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The Core Curriculum

Unknown

600 BCE – 500 BCE

Job.jpg

Job. Painting. French. 1860 CE: By Leon Bonnat. Bonnat Museum. Bayonne, France. ArtStor: Erich Lessing Culture and Fine Arts Archives.Job. Painting. French. 1860 CE: By Leon Bonnat. Bonnat Museum. Bayonne, France. ArtStor: Erich Lessing Culture and Fine Arts Archives.
Scholarly convention argues that the author of the Book of Job lived during the Persian period, between the sixth and the fourth century BC. The key problem surrounding the authorship of Job is that the book treats an incredibly complicated theological problem.  It therefore defies crude historicist readings, which tie it to particular periods of unrest and uncertainty in post-exilic Judea. The text is also written in deliberately archaic poetic language, which makes it almost impossible to judge the book’s date based on linguistic evidence. The time frame of composition is highly ambiguous.

The earliest possible date comes from an incidental reference in Ezekiel 14.20. Job is mentioned in the company of Noah and Danel, a Ugaritic hero of the second millennium BC. This suggests that a version of the Job legend may have existed as early as the Canaanite period. The book of Job was probably completely composed by the time of the next external reference, found in the second century BC book Ecclesiasticus, written by the scribe and wisdom writer Jesus ben Sira (. The earliest external textual witness of Job is a 1st century BC Aramaic translation, which was discovered among the Dead Sea Scrolls. 

Scholarship has divided the book into three major sources, which probably have different authors. The first part consists of a prose narrative, at the beginning and end of the book, Job 1-2 and Job 42:7-17 respectively. It seems likely that this was the original story, since a fourth century Christian bishop, Theodore of Mopsuestia, knew an oral version of Job that resembled this narrative. The second and most extensive part of the book is the dialogue between Job and his friends, and ultimately between Job and God, which constitutes the core of the book. The final part consists of the speeches of Elihu (Job 32-38), which are later accretions, because they are narratively and thematically jarring.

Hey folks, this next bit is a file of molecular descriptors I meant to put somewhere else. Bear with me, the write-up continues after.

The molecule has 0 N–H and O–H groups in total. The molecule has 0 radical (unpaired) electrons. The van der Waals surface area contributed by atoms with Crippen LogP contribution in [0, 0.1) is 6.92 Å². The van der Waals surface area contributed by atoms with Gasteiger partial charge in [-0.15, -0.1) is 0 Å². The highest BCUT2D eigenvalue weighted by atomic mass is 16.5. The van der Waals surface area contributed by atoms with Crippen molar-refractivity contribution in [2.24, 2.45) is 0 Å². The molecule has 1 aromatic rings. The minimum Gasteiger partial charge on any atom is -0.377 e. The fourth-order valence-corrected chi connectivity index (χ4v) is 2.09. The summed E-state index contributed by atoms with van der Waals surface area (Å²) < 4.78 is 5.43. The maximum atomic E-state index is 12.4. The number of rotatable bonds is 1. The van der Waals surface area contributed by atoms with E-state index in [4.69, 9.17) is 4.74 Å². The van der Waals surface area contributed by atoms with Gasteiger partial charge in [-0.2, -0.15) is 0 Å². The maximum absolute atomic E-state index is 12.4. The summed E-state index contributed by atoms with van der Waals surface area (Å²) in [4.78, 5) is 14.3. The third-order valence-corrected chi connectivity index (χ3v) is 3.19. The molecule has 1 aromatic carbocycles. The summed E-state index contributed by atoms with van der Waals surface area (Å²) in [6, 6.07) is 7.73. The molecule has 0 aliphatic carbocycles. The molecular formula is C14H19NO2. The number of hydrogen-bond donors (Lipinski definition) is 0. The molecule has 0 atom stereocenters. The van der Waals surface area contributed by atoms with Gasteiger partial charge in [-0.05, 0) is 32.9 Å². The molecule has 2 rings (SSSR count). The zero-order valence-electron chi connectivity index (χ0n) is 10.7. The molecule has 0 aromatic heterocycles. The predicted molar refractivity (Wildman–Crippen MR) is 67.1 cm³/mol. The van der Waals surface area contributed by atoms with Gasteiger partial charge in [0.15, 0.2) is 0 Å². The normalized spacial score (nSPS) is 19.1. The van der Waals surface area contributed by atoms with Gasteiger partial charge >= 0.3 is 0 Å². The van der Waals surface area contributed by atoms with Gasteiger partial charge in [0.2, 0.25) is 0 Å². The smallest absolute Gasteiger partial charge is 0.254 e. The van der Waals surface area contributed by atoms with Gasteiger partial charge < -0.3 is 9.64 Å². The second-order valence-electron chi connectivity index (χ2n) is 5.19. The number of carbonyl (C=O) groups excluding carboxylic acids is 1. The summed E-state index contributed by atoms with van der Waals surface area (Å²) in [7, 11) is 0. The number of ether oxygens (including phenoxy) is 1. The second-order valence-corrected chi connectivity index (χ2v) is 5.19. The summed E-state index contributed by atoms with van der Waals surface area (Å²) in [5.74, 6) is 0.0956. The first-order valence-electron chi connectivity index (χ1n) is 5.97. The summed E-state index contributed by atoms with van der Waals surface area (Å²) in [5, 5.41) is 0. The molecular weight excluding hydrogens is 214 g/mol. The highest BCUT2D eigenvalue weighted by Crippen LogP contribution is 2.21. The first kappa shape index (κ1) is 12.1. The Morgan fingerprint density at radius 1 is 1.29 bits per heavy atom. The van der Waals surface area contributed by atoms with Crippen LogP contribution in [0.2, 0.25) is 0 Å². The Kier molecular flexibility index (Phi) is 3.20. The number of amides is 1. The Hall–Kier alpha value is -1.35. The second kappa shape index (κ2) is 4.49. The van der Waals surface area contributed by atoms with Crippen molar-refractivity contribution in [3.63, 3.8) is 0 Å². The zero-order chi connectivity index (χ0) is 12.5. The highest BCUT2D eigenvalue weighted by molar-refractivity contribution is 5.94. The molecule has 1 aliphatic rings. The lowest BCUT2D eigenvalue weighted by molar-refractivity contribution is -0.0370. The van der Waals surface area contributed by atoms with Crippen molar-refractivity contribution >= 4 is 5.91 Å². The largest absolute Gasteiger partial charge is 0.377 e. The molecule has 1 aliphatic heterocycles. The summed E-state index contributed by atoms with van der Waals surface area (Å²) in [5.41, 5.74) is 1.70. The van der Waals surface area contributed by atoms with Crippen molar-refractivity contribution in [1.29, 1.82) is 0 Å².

Historical Contexts

Job

Job

There are several potential Near Eastern precursors for the work. The earliest is the Sumerian text “A Man and His God”, dating from 1700-2000 BC and describing the unjust sufferings of a righteous man. An Akkadian text called Ludlul Bel Nemeqi (I will praise the Lord of Wisdom) dates from 1000 BC, and describes a nobleman praising the Babylonian god Marduk. Marduk had healed the stricken nobleman on account of his religious, cultic piety. Another possible precursor is the ‘Babylonian Theodicy’ which was composed between 1400 and 800 BC. It consists of a dialogue between a sufferer and a comforter, presenting a similar theme to Job. These compositions which thematically resonate with the book of Job demonstrate that the themes of theodicy were important pieces of the theological discourse in the ancient Near East.

The Book of Job is the closest thing that the Hebrew Bible has to a work of theology. It takes on the problems of suffering and evil with astounding aporia. Job may serve as a rebuke to the historical tradition of sin and repentance, represented by the Deuteronomic historian and the surrounding wisdom traditions in Ecclesiastes and Proverbs. Job speaks against these rational views of creation, arguing that humans cannot understand the will of God. It is this uniqueness in approaching the problem of human suffering that has made Job inspirational, influencing thinkers and theologians such as Martin Luther and Elie Wiesel. Job is one of the most compelling works in the Bible since the essential theological problem remains the same today.

Nathan Schumer, Department of Religion, Columbia University

Sources:

The Anchor Bible Job Introduction Translation and Notes by Marvin H. Pope Doubleday & Company, Inc, Garden City, New York 1965, 1973.
The Anchor Bible Genesis Introduction Translation and Notes by EA Speiser. Doubleday & Company, Inc, Garden City, New York 1964 ;
Introduction to the Hebrew Bible Collins, John Joseph, Minneapolis, MN: Fortress Press, c2004;
The Cambridge Companion to the Bible Bruce Chilton, general editor ; Howard Clark Kee ... [et al.]. Cambridge ; New York : Cambridge University Press, 2008.
The New Interpreter's Bible edited by Beverly R. Gaventa and David Peterson. Nashville : Abingdon Press, c2010.